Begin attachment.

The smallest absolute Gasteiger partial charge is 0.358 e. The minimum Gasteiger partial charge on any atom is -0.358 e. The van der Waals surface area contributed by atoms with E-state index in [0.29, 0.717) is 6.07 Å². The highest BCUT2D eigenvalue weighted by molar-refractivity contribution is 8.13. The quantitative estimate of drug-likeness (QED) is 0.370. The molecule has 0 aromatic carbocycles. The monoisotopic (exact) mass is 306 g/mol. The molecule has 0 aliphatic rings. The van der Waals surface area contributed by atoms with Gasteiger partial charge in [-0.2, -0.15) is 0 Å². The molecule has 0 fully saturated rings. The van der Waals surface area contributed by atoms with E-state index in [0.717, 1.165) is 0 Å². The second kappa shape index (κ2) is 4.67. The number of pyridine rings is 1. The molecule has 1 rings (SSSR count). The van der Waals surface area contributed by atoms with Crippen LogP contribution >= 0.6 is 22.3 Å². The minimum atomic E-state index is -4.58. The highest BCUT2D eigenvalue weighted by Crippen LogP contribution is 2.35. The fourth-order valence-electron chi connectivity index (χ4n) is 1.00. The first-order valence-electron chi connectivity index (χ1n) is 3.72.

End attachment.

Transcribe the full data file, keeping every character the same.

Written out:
The smallest absolute Gasteiger partial charge is 0.358 e. The minimum Gasteiger partial charge on any atom is -0.358 e. The van der Waals surface area contributed by atoms with E-state index in [0.29, 0.717) is 6.07 Å². The highest BCUT2D eigenvalue weighted by molar-refractivity contribution is 8.13. The quantitative estimate of drug-likeness (QED) is 0.370. The molecule has 0 aromatic carbocycles. The monoisotopic (exact) mass is 306 g/mol. The molecule has 0 aliphatic rings. The van der Waals surface area contributed by atoms with Gasteiger partial charge in [-0.2, -0.15) is 0 Å². The molecule has 0 fully saturated rings. The van der Waals surface area contributed by atoms with E-state index in [0.717, 1.165) is 0 Å². The second kappa shape index (κ2) is 4.67. The number of pyridine rings is 1. The molecule has 1 rings (SSSR count). The van der Waals surface area contributed by atoms with Crippen LogP contribution >= 0.6 is 22.3 Å². The minimum atomic E-state index is -4.58. The highest BCUT2D eigenvalue weighted by Crippen LogP contribution is 2.35. The fourth-order valence-electron chi connectivity index (χ4n) is 1.00. The first-order valence-electron chi connectivity index (χ1n) is 3.72.